Weirdest album from a mainstream artist?

Berry Gordy’s sister

The_who_sell_out_album_frontMy bud Greg Burgas asked his readers: What’s the weirdest album released by a mainstream artist? Off the top, I couldn’t think of any except from one pair of musicians.

Then I found this list of 35 albums. And I own several! The first, though, I heard of only weeks ago.

Frank Sinatra – Watertown (1970). A concept album that one of my news feeds just mentioned. It Was re-released in June 2022. He “was approached by “Big Girls Don’t Cry” writer Bob Gaudio to do a song cycle about a man whose wife left him with his kids.” It’s named for an upstate New York city; I probably should get it.

The Fireman – Strawberries Oceans Ships Forest (1994). “Without a drop of publicity, 1994 saw Paul McCartney quietly releasing his ambient techno album.” To me, it sounds “at worst needlessly repetitive.”

Stevie Wonder’s Journey Through the Secret Life of Plants (1979). This has some good songs, actually, such as Send One Your Love, but also a lot of tedious “synthesizer experimentation.” It was “a detour so far from the commercial norm that it risked alienating scores of unadventurous listeners.”

Yoko Ono/John Lennon – Unfinished Music No. 1: Two Virgins (1968). I wasn’t even going to consider it because I don’t think of Yoko as a “mainstream artist,” even though I own a few of her solo albums. I haven’t listened to Two Virgins in decades. Side one of their Unfinished Music No. 2: Life with the Lions (1969) is unlistenable, but side two is conversational, a bit melancholy, and documents Yoko’s miscarriage. Wedding Album (1970) has Yoko yelling JOHN, and John yelling YOKO for twenty minutes; side two is a dialogue about bed-ins and the like.

Bob Dylan – Slow Train Coming (1979). Musically interesting but lyrically theologically lazy.


Ringo Starr – Beaucoups of Blues (1970). I LIKE this album quite a bit. “Ringo hunkered down in Nashville, rounded up the city’s top session players, and recorded this love letter to Music City that’s as authentic as the most classic George Jones platter… Beaucoups of Blues remains Starr’s most thoroughly enjoyable, though misunderstood, solo outing.” Agreed. Title song.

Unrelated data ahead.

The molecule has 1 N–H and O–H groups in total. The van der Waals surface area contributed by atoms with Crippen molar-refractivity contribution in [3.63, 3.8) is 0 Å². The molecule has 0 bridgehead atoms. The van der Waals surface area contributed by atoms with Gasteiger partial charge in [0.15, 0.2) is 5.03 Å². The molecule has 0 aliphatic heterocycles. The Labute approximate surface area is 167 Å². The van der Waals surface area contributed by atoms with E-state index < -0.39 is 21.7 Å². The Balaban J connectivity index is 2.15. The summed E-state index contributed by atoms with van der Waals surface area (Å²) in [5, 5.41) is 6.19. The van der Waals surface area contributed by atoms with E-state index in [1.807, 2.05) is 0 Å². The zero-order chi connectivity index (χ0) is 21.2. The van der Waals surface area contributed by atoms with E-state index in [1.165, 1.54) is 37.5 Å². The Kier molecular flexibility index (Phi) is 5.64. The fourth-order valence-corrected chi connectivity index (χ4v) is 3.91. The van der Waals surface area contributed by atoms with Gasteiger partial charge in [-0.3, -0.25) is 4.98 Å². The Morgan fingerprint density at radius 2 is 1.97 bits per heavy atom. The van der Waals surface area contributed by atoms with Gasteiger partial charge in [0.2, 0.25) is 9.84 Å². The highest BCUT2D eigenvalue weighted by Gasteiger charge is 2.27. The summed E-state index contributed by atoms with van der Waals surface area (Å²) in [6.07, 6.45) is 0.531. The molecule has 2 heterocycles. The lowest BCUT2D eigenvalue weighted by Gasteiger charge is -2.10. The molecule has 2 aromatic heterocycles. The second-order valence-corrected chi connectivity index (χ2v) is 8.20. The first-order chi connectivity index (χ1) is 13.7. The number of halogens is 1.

Paul McCartney – McCartney II (1980). Why is this album even on the list?

The Who – The Who Sell Out (1967). “Arguably the Who’s greatest album… The oddness [comes] from the fact that these are book-ended by radio jingles and commercials.” SpongeBob SquarePants used this model for an album. Tattoo.

Bob Dylan – Self Portrait (1970). As mentioned, I bought this for my high school girlfriend. I specifically recall a strange version of Simon and Garfunkel’s The Boxer. I always wondered if it was in response to the duo’s A Simple Desultory Philippic (Or How I Was Robert McNamara’d into Submission). “At the end of the 1966 recording Simon says, ‘Folk-rock,’ and, after an audible noise, ‘I’ve lost my harmonica, Albert.’ This presumably refers to Dylan’s manager, Albert Grossman.”

What now?

Neil Young – Trans (1983). “He ticked off “his new label by releasing a vocoder-heavy synth-rock album. He followed it up with a rockabilly disc, and was sued shortly thereafter.” I like Trans, and especially Mr. Soul.

The Clash – Sandinista! (1980). “The Only Band That Mattered follow-up London Calling with a three-LP set filled with reggae, hip-hop, and pop experiments sprawled all over the place.” I bought this album right away and listened to it a lot. Police On My Back.

Joni Mitchell – Mingus (1979). I didn’t appreciate the dialogue as much as the music.

Marvin Gaye – Here, My Dear (1978). “Quite possibly the only album that nearly launched an invasion of privacy lawsuit.” A divorce album re: him and Anna Gordy, Berry Gordy’s older sister. Indulgent but oddly interesting.  When Did You Stop Loving Me, When I Stop Loving You?

Devo – E-Z Listening Disc (1987) [Compilation]. Someone from Rykodisc sent this to me when I was working at FantaCo. I think it’s a hoot. Jocko Homo.

The one I think is most “out there” is probably the Fireman or maybe Joni.

L is for Lennon: John and Yoko

Lennon’s lead guitar work on Walking on Thin Ice, which he recorded 8 December 1980, was his final creative act.